Update: Academy Transformation Trust responds after government blocks it from sponsoring more schools over concerns about standards

PUBLISHED: 15:58 20 March 2014 | UPDATED: 15:59 20 March 2014

Ian Cleland of the Academy Transformation Trust talking to students at Hamond's High School. Picture: Ian Burt

Ian Cleland of the Academy Transformation Trust talking to students at Hamond's High School. Picture: Ian Burt

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An academy chain with seven schools in Norfolk and Suffolk has defended itself after ministers blocked it from expanding until it improves standards at its existing schools.

The Academy Transformation Trust (ATT) is one of 14 chains in England the Department for Education has “restricted in full” from sponsoring new academies or free schools.

ATT currently sponsors Admirals Academy, Diamond Academy, Iceni Academy, Norwich Road Academy and The Nicholas Hamond Academy in Norfolk, and Mildenhall College Academy and Westbourne Academy in Suffolk.

Answering a parliamentary question, Department for Education minister Edward Timpson said: “When we do have concerns about the performance of academy sponsors, we act quickly by stopping them from taking on new projects, so that they focus on their existing schools and ensure that pupils receive a good education. Only when sponsors have demonstrated this are they then able to take on new academies.”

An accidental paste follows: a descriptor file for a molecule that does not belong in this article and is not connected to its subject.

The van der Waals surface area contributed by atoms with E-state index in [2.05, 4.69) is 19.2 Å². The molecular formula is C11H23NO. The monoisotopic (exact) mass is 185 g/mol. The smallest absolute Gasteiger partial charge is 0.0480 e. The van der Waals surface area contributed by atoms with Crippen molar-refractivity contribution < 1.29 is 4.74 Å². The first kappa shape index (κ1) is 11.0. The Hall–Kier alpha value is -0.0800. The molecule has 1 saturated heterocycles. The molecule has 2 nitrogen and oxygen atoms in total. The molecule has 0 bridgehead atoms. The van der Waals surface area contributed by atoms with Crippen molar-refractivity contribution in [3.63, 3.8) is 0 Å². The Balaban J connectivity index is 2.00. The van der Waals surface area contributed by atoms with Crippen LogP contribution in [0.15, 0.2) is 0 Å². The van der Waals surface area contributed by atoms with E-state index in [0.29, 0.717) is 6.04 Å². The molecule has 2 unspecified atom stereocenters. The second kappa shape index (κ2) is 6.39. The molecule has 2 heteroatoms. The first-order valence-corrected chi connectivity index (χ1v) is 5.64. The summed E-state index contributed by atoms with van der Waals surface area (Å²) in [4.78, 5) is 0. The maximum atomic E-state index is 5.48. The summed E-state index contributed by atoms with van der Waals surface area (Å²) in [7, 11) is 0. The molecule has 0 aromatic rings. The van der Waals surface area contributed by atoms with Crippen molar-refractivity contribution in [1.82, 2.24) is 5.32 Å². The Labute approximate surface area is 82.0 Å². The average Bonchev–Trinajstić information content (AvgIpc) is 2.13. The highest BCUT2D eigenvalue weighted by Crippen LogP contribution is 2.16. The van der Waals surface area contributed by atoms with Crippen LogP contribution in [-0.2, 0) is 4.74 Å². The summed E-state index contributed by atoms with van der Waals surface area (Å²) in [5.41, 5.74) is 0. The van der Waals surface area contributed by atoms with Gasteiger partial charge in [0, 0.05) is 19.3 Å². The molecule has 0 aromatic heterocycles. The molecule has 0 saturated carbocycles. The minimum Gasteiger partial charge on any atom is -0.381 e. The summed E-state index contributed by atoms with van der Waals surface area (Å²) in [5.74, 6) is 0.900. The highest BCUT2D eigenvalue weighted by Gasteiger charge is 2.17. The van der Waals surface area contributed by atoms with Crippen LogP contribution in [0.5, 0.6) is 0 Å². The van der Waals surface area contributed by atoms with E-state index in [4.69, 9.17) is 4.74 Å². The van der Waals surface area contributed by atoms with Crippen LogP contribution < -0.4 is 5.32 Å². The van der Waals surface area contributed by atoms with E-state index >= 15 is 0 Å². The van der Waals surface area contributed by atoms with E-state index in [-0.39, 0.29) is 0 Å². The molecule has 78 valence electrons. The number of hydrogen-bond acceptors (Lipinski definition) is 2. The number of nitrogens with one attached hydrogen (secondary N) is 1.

The Department for Education refused to give any reasons why ATT in particular had been restricted.

ATT chief executive Ian Cleland said it had been working closely with the Department of Education to grow ATT in “a stable and sustainable way that offers all our academies the best chance to become outstanding schools”.

He said: “Since inception we have been driving up standards which is reflected in the significant improvement at The Nicholas Hamond Academy which moved from 19pc pass rate at 5+A*-C grade including English and maths in 2012, to 44pc in 2013. At primary level, the focus on reading has resulted in half our academies already achieving national expectations in terms of progress from KS1.”

Mr Cleland had previously said the 19pc pass rate at Nicholas Hamond in 2012 was due to a clerical error by the school before it became an academy.

He added: “Following discussions with DfE in autumn last year, we have focused our expertise and time on consolidating our 16 academies. We look forward to seeing rapid improvement across all our academies and are expecting this to be reflected in the summer’s SATs, GCSE and A-level results. We will then look at how we can grow of family of academies in a measured and beneficial way.”

Cheryl Hill, principal at The Nicholas Hamond Academy, said: “The levels of improvement that have taken place at The Nicholas Hamond Academy in its first 18 months have been significant; not least a jump in the quality of teaching being judged good or better increasing from 29pc to 97pc.

“Our predicted results for summer 2014 show 5 A*-C including English and maths will further increase from 44pc to 55pc. In English 76pc and in maths 89pc of pupils will make expected progress or better, which will exceed national averages. Our pupils now enjoy coming to the academy more than ever and as a result attendance rates have increased by over three per cent, again above national average.”

Do your children go to an ATT school? What do you think of ATT? Comment below or email

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